Filters should be changed immediately if they become wet, if microbial growth is visible, or when the filters collapse or become damaged to the extent that air bypasses the media.
A differential pressure measurement device — such as a Dwyer Magnehelic® Pressure Gage — can be installed across the filter bank to identify the appropriate change-out times.
Proper HVAC filtration is at the heart of indoor air quality (IAQ), and provides an important service in keeping indoor environments clean and free from the dust and particulates that may otherwise reduce productivity, affect the health of building tenants, or cause other potential problems.
It's important to keep in mind that filters will only support good IAQ and perform as specified when they are maintained correctly.
Proper filter maintenance is crucial to keeping HVAC ductwork clean. If dirt accumulates in the ductwork, and if the relative humidity reaches the dew point (so that condensation occurs), then it can become a breeding ground for bacteria and mold. This is especially the case in HVAC systems with acoustical duct liners, which are frequently used in air handler fan housings and supply ducts to reduce sound transmission and provide thermal insulation.
For all of these reasons and more, it's imperative to establish the appropriate filter changeout frequency. However, filters should be changed immediately if they become wet, if microbial growth is visible, or if they collapse or become damaged to the extent that air bypasses the media.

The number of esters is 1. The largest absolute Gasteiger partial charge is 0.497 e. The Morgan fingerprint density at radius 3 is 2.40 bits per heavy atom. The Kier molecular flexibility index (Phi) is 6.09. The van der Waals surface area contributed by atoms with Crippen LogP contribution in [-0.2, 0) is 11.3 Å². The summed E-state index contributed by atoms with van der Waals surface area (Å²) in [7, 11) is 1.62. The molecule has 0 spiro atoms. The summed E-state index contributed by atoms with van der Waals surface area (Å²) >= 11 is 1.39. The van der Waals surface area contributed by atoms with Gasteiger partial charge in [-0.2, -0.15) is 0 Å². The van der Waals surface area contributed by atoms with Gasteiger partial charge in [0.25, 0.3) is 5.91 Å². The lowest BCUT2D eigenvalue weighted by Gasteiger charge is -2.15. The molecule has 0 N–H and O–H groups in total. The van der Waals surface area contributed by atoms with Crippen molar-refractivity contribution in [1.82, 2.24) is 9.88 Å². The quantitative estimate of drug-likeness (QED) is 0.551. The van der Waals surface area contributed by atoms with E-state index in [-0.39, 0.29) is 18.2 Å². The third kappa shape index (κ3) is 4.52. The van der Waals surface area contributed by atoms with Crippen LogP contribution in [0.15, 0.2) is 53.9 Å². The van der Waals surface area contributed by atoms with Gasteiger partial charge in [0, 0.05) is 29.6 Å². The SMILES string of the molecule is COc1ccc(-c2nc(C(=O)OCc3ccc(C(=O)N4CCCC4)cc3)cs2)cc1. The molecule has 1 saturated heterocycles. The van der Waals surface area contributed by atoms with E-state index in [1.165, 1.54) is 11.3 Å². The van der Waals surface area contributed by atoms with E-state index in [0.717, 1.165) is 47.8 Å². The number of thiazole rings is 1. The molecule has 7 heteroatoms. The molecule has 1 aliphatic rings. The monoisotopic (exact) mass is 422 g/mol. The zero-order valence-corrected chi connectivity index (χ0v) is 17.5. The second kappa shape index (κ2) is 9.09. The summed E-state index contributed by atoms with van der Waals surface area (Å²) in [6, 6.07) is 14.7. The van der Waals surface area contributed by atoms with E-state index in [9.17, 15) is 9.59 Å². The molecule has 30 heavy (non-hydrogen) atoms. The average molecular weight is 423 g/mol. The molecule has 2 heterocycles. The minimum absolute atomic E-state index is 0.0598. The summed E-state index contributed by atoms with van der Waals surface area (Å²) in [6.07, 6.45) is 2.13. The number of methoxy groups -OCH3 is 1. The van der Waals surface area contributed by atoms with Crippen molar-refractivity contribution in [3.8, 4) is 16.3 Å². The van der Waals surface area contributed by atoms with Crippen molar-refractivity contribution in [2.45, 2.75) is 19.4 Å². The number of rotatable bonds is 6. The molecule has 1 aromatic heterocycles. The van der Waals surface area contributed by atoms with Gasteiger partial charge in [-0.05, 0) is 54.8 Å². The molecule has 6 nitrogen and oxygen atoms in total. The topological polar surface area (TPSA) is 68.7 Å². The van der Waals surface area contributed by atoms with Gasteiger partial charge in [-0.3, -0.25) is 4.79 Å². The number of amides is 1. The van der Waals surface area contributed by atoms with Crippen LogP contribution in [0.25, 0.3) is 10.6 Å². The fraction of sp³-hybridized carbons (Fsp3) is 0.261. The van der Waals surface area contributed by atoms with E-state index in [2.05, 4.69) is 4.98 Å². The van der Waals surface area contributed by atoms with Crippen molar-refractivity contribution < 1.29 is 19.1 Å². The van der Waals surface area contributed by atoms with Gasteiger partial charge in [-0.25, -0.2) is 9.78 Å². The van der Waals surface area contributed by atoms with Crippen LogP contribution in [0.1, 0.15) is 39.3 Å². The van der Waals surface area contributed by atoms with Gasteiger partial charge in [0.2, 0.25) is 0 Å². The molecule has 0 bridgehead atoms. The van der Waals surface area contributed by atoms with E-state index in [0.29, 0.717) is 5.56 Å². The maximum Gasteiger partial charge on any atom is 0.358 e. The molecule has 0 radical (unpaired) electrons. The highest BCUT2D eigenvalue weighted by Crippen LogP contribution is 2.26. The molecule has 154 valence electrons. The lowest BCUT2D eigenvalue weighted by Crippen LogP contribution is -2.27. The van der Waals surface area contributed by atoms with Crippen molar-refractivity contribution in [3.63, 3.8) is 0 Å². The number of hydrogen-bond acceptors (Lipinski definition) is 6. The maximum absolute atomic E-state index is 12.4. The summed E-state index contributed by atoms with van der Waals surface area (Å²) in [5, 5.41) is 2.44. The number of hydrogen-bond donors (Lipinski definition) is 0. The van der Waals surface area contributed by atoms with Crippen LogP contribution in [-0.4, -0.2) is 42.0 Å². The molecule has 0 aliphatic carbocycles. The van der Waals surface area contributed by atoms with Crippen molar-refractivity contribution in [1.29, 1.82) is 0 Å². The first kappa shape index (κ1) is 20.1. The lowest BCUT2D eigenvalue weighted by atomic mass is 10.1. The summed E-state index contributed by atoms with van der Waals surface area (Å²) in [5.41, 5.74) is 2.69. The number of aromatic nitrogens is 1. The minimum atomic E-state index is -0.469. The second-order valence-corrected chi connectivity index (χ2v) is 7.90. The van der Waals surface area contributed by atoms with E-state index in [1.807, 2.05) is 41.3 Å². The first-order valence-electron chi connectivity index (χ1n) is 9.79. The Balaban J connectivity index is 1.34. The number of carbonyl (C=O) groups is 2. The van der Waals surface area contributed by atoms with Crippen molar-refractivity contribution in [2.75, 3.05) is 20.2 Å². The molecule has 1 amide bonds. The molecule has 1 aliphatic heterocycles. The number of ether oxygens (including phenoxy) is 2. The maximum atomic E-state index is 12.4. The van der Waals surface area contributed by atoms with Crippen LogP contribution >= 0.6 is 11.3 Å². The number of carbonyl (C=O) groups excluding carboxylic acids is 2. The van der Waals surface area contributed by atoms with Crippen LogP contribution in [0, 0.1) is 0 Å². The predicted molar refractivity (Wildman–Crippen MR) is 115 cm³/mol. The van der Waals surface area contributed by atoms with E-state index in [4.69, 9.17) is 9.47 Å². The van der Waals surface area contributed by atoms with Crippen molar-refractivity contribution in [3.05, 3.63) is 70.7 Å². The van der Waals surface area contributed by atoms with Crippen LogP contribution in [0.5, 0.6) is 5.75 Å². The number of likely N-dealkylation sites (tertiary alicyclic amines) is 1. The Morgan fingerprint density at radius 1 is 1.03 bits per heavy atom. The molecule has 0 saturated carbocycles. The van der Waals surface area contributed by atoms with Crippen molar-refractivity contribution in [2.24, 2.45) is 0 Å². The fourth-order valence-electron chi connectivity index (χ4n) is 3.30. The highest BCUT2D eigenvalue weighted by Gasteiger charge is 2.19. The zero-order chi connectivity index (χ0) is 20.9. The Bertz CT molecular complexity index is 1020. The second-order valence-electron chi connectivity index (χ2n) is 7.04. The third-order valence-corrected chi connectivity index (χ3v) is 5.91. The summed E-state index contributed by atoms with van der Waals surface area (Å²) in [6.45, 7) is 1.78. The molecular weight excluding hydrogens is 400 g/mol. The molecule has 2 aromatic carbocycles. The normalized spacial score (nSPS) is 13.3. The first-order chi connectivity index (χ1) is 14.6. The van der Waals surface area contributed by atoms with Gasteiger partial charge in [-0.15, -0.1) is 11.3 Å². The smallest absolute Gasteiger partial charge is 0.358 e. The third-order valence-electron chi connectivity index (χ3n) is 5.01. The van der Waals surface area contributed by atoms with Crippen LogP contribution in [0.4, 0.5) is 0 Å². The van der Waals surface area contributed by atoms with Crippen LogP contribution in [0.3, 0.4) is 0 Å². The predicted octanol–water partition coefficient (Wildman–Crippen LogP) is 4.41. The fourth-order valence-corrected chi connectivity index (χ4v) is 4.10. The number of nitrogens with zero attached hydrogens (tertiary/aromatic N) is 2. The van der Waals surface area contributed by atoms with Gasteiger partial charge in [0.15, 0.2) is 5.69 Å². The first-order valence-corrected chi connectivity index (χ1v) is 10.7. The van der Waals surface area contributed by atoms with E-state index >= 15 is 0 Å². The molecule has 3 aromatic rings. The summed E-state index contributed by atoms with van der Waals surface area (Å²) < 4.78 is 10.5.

After specifying the filter media and selecting a filter, it's important to pay close attention to proper filter installation. The goal is to avoid bypass air, which causes contamination in housings, coils, fans, and ducts. Do this by making sure that all the air in the system goes through the filter. To avoid problems later on, consider these tips:
- Check for filter media damage such as rips or holes and replace damaged filters
- Make sure media is sealed in the frame to avoid bypass air
- Install the filter according to the air flow direction indicated on the frame
- Ensure that the filter fasteners are in place and correctly installed, especially if filters are serviced from the downstream side.
Filters should be monitored for bacterial growth. It's a good idea to remove selected filter elements periodically and send them to a lab for testing when bacterial growth is found.
After filters are installed and operating, monitor and maintain them, so that they provide maximum filtration, while not overtaxing the supply fan capability, which can lead to "blow-out" situations with no air infiltration.
Regularly scheduled maintenance, or monitoring, can spot many potential problems.
For example, a differential pressure measurement device can be installed across the filter bank to identify the appropriate change-out times. Pressure drop switches may be used to provide an alarm input to a building automation system that alerts operators to change the filter.
Don't rely on a visual inspection alone, since medium-and high-efficiency filters that appear "dirty" often have not reached their optimum efficiency levels. In addition, normal eyesight can only see particle of about 40 microns in size. Therefore, a filter rated at 10 microns can look dirty, yet still have a useful service life.